By Nashon Tado|
The world marks the International Literacy Day on 8th of September 2016. It is a time to reflect on the learning conditions especially in developing countries. Education plays a critical role in ensuring the developmental rights of children and young people.
A transformative educational project, titled ‘Horumarinta Cilmiga’, is presently being implemented in Somaliland with funds from the European Union (EU). The project uses an all-inclusive and harmonized approach, focused on promoting community cohesiveness in providing education for empowerment.
The initiative is being implemented in Somaliland within the six administrative regions of Maroodijeex, Awdal, Saahil, Togdheer, Sool and Sanaag. The project is implemented by four partners, Save the Children, Norwegian Refugee Council, CARE International and the Somaliland Ministry of Education and Higher Education. The project is increasing access to equitable and inclusive education, supporting vocational training and building capacity of educational institutions.
One year since the second phase was officially launched in June 2015, the efforts by Somaliland Ministry of Education and partners continue to strengthen the educational sector coverage by extending basic education and non-formal education to underserved areas in Somaliland as well as mainstreaming basic education for pastoralists. The key milestones from the project include increasing learning outcomes, improving literacy and numeracy, the use of mobile schools for pastoralist children, inclusive measures for children with special needs, continuation of scholarship programme and provision of scholastic materials.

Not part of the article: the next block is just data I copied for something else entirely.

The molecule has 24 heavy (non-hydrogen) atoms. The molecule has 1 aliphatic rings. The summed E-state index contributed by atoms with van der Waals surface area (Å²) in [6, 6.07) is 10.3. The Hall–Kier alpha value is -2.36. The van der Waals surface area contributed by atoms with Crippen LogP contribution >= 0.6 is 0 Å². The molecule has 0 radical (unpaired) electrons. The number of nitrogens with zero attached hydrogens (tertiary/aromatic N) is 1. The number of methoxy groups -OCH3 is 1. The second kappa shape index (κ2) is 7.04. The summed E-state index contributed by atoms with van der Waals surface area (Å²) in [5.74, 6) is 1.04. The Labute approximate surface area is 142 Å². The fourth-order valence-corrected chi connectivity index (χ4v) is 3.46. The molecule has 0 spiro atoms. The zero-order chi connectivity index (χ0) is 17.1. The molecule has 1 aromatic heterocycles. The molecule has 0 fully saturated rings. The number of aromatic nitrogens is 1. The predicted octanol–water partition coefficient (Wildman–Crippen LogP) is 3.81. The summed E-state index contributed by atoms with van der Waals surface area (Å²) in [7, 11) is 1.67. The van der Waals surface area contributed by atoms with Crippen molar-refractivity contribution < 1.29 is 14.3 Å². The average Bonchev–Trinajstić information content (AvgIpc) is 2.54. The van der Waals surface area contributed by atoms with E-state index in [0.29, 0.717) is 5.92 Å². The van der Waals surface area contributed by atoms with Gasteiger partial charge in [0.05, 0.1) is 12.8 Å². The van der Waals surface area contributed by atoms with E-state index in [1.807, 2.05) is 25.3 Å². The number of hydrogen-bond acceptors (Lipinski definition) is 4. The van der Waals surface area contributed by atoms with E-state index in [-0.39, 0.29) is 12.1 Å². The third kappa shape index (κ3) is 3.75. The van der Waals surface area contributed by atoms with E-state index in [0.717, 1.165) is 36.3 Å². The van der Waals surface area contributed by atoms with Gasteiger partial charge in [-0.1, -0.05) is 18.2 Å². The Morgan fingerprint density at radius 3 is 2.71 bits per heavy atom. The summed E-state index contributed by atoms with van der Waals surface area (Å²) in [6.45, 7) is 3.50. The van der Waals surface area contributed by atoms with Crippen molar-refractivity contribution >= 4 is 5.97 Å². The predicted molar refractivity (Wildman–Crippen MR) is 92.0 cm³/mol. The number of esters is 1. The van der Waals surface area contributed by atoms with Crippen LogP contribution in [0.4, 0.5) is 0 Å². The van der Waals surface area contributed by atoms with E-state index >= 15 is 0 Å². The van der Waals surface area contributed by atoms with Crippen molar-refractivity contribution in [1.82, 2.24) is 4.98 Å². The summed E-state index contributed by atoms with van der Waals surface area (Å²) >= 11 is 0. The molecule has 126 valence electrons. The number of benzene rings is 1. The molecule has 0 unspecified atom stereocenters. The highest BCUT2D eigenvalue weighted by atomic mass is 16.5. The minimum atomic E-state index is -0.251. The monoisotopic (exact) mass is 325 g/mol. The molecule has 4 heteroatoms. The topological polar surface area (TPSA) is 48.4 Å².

“Through the Sector Wide Approach, or SWAP, the consortium is strengthening long-term collaboration and relationships with children, youth, civil society organizations, the donor community, governments, international agencies, and education umbrella organizations. This makes it possible to share experience, build knowledge, influence others, and strengthen the capacity of children and partners to promote children’s right to quality education”, says Lamin Manjang, the Area Manager for Norwegian Refugee Council in Somaliland.
“Illiteracy is a huge challenge for Somaliland. This project breathes new life into the education sector by working in a holistic coordinated fashion. Building the capacity of the Ministry of Education, and teachers. Involving parents and the community members to be committed champions in the education of their students and constructing safe appropriate classrooms and schools for students to learn in. By tackling the problem in this manner we hope to bring about sustainable lasting change to the communities we serve”, explains Fadumo Dahir Duale Education Manager for CARE International.
Through the school infrastructure improvement programme, NRC and partners are targeting 185 primary schools and 55 secondary schools in upgrading and rehabilitation. Construction of two educational facilities is currently ongoing in Koore Qaade areas of Hargeisa and Carale Ismael in Togdheer Region. These facilities will provide a secure learning environment for children and youth. In addition, one secondary school and 10 classroom extensions have been constructed and 17 classroom rehabilitated in various locations in Togdheer and Marodijeh regions. These are currently providing educational services to 4138 learners who have gained access to education in the first year of the project. About 42% of these learners are girls. In total the educational projects is benefitting more than 47,000 school-going children in Somaliland.